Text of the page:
Make a Move This Movember!

November 7, 2018

The Horseshoe, the Fu Manchu, the Lampshade… how do you wear your mustache? Movember is officially here! Men around the world are showcasing their facial hair throughout the month of November to raise awareness for specific health issues like suicide, testicular cancer, and prostate cancer.

Movember is about encouraging men to proactively embrace regular health evaluations to help ensure early detection of serious illnesses. Another proactive essential during Movember is to implement the proper legal documents in the event you have to undergo major surgery or another life altering event. Below is a list of both medical and legal necessities that every male individual should consider this Movember.

Early Detection is Key

At the core of Movember’s message is the idea that early screenings can protect your overall health. Specifically, for men, who tend to seek medical attention less frequently than women, it is important to know what areas you may be vulnerable in based on genetics and other factors.

Family Discussion

Talk with your family. Find out if you have any genetic predispositions or illnesses that a family member may have, like Prostatitis or heart disease. Let your doctors know so that they can recommend screenings to ensure they keep track of specific areas of concern. Likewise, talk to your family about inevitable legal and financial concerns, such as who will care for each other in times of illness. How will this care get funded? Is there a need for full disclosure of bank accounts, retirement accounts, life insurance policies, etc.?

Get Tested

Early detection can save your life and minimize long-term damage. Men should be proactive about getting tested in the following areas:

  • Mental Health Evaluations: Take the time to evaluate your mental health with a mental health professional. Especially if you or someone in your family have a history of anxiety or depression, early detection will allow you to get the help you need in order to overcome any problems you may be facing.
  • Digital Rectal Exam: Not the most pleasant but can be life saving. The prostate is an internal organ and your doctor cannot look at it directly. The prostate lies in front of the rectum, and the physician can palpate the prostate by inserting a gloved, lubricated finger into the rectum. This is an important exam because it allows the doctor or nurse to detect certain abnormalities.
  • Prostate Specific Antigen (PSA) Test: A test that calculates the amount of PSA in the blood. PSA is a substance produced by the prostate gland. Elevated PSA levels could indicate, a noncancerous condition such as prostatitis, an enlarged prostate, or prostate cancer.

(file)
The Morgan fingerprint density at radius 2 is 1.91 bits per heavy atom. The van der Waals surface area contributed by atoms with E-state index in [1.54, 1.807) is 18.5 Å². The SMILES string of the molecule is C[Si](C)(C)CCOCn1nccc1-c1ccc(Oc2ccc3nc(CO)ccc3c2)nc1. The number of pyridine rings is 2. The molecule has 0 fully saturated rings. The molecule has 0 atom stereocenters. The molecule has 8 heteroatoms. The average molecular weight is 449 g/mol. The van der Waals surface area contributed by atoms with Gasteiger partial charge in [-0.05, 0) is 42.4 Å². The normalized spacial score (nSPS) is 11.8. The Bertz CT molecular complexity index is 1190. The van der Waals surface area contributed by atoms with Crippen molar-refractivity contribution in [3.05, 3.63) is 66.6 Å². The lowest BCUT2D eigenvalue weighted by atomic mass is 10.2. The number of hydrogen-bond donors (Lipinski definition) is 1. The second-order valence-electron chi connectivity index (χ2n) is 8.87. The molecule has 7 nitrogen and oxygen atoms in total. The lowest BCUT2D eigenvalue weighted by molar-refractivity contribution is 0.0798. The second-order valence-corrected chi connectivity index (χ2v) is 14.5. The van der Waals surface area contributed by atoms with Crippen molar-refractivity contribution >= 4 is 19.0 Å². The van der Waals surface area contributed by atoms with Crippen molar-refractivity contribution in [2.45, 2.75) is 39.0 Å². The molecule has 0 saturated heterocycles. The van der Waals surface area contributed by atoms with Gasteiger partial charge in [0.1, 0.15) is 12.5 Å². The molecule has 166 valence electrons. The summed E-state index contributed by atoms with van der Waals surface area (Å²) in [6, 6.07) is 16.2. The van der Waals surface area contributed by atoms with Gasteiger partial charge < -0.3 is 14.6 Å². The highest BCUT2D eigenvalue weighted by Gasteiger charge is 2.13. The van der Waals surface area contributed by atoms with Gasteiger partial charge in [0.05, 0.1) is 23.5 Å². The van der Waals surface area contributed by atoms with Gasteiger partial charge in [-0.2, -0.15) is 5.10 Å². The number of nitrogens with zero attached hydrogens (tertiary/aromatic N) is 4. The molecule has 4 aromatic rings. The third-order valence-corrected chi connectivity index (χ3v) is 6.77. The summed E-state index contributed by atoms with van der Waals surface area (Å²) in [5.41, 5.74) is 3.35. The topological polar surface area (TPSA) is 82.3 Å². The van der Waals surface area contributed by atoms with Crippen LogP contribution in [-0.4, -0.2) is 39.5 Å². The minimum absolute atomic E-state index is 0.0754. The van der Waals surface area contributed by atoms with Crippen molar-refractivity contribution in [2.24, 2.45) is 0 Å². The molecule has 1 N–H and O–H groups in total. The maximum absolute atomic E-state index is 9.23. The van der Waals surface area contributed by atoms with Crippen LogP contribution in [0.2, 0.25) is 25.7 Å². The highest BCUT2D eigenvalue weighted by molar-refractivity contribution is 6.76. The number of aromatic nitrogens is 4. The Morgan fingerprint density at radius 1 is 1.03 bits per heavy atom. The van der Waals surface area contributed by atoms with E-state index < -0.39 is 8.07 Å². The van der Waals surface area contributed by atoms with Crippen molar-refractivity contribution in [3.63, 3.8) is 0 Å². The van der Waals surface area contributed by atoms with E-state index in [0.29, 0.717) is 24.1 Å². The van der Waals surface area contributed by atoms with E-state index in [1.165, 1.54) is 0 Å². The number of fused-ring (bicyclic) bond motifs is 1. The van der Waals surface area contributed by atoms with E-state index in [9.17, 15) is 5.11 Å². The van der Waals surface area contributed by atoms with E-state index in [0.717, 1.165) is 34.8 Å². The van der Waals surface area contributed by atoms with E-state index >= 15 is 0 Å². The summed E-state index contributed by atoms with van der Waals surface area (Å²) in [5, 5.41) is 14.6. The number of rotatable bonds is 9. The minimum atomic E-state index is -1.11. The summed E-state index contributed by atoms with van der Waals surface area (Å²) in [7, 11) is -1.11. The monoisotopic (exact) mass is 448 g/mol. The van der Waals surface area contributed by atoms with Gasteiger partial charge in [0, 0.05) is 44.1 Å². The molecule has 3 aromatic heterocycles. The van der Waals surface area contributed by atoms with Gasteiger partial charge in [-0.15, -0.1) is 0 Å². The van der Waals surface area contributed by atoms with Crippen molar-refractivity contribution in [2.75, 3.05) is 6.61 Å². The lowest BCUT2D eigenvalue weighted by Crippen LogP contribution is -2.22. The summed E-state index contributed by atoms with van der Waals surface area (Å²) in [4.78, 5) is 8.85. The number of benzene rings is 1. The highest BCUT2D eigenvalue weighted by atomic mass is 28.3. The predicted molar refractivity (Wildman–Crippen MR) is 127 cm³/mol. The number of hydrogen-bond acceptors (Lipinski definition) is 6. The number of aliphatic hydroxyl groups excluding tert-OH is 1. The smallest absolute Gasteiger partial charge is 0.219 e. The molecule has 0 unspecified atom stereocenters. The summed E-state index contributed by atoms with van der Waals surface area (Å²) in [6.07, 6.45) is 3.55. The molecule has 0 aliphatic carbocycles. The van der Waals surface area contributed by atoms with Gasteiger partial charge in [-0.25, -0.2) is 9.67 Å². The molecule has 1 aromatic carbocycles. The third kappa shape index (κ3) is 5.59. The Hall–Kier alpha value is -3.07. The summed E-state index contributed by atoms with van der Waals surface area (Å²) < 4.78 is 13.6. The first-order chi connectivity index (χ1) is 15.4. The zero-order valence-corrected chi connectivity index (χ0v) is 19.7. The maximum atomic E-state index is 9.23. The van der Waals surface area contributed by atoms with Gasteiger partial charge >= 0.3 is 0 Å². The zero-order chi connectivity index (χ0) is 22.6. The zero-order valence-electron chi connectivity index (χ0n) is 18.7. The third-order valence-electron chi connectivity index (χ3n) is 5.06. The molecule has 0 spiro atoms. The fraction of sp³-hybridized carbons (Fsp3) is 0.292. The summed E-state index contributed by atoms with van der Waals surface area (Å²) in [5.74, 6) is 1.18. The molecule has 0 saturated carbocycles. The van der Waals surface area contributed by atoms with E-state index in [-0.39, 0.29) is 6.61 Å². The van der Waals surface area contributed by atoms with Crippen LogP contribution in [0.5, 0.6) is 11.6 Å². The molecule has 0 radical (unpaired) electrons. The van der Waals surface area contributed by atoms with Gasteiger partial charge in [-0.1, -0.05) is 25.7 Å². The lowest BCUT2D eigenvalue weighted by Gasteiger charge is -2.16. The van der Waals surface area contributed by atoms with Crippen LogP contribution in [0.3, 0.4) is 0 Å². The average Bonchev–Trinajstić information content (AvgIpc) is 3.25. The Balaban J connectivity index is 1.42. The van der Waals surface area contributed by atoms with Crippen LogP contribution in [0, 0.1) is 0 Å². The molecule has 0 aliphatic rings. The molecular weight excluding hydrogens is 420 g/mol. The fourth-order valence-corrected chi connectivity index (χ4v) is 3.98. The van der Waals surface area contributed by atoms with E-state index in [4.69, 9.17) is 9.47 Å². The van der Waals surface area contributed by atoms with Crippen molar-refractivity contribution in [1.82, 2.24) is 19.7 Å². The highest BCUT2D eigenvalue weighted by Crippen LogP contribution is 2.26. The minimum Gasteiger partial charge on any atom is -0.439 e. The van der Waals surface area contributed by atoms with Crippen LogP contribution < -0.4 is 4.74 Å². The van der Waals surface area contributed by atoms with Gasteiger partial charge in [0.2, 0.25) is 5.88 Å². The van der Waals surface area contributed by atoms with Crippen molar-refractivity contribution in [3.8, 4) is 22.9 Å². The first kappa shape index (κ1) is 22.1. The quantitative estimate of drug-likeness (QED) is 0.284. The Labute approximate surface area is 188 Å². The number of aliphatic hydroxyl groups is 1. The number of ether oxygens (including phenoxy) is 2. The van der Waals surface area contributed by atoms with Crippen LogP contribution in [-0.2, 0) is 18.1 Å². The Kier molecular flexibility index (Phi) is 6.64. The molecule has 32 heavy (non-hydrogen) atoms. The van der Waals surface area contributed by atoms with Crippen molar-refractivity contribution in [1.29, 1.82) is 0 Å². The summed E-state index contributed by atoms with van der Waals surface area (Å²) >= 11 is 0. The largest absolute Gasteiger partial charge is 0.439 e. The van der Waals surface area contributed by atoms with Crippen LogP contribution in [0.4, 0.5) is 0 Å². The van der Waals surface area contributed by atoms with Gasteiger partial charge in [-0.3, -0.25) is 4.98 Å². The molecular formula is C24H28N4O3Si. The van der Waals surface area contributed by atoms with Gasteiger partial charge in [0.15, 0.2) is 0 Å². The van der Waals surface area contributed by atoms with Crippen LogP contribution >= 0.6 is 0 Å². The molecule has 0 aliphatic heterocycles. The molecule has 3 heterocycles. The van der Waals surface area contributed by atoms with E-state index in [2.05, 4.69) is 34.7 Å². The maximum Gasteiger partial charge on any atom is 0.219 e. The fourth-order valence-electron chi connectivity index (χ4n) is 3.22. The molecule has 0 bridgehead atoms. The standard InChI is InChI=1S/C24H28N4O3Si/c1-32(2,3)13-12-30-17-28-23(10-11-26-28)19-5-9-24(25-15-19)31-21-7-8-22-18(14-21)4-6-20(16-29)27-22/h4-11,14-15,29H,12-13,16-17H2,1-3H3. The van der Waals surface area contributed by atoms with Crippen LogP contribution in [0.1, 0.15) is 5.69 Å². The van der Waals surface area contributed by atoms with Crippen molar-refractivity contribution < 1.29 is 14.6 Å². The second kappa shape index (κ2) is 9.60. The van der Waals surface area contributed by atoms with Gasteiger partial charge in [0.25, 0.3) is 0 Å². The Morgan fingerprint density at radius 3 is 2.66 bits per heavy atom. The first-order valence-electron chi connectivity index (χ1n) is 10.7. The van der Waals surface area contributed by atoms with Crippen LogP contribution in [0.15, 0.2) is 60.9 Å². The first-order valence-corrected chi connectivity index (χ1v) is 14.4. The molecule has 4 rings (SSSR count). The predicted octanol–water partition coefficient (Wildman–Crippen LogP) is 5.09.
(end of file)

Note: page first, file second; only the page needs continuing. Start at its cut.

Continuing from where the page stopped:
• Testicular Self-Exam: The self-assessment can be done at home ideally after your shower or bath. You examine each testicle with both hands. You place your middle and index fingers under the testicle. Firmly but gently roll the testicle between your thumbs and fingers to feel for any abnormalities.

Get Organized

Aside from medical precautions, there are some crucial legal documents that EVERYONE should set up while they are still healthy:

  • Health Care Surrogate document allows you to plan ahead for difficult medical decisions.  It allows you to name someone (the “agent”) that will make health care decisions for you in case you are unable to make them yourself. This is crucial because it prevents disagreements within the family as to who should make these critical decisions.  Such decisions include consenting to certain medical procedures, seeking a second opinion, obtaining medical records, or transferring you to a different medical facility.
  • Living Will allows you to state your wishes about your end-of-life medical care. This allows your health care surrogate (person you nominate to make medical decisions for you) to best carry out your health care wishes in regards to life sustaining procedures.  Living Wills include a set of legal instructions about the treatment you wish to receive if you are unable to make decisions for yourself.  You can revoke or revise a valid Living Will at any time.
  • The most common Power of Attorney is the Durable Power of Attorney sometimes referred to as a financial power of attorney, general power of attorney, or a power of attorney for property. It allows you (the “principal”) to select a person (the “agent”) to “step into your shoes” if you become mentally or physically incapacitated. Incapacity means that a person has a disabling medical condition that prevents them from managing their basic needs and financial affairs. Incapacity can be caused by a number of conditions including Alzheimer’s, Dementia, Parkinson’s, etc. With a properly executed Power of Attorney, the agent will be able to make legal and financial decisions on your behalf. This is a very trusting responsibility, so you should always appoint a family member or close friend. The Power of Attorney document stops working when a person passes away. At which point, your Trust or Last Will and Testament (“Will”) should dictate the terms of how to distribute your estate.
  • You can also make Charitable Gifts through a Trust or specific bequest in a Will. While the bulk of your estate will likely go to your closest family members, there may be a little extra to give to worthwhile causes such as the Movember Foundation, which is an organization committed to help prevent untimely deaths in men.

Contact OC Estate and Elder Law at (954) 251-0332 or this Movember to learn about the crucial legal documents that can help protect your family.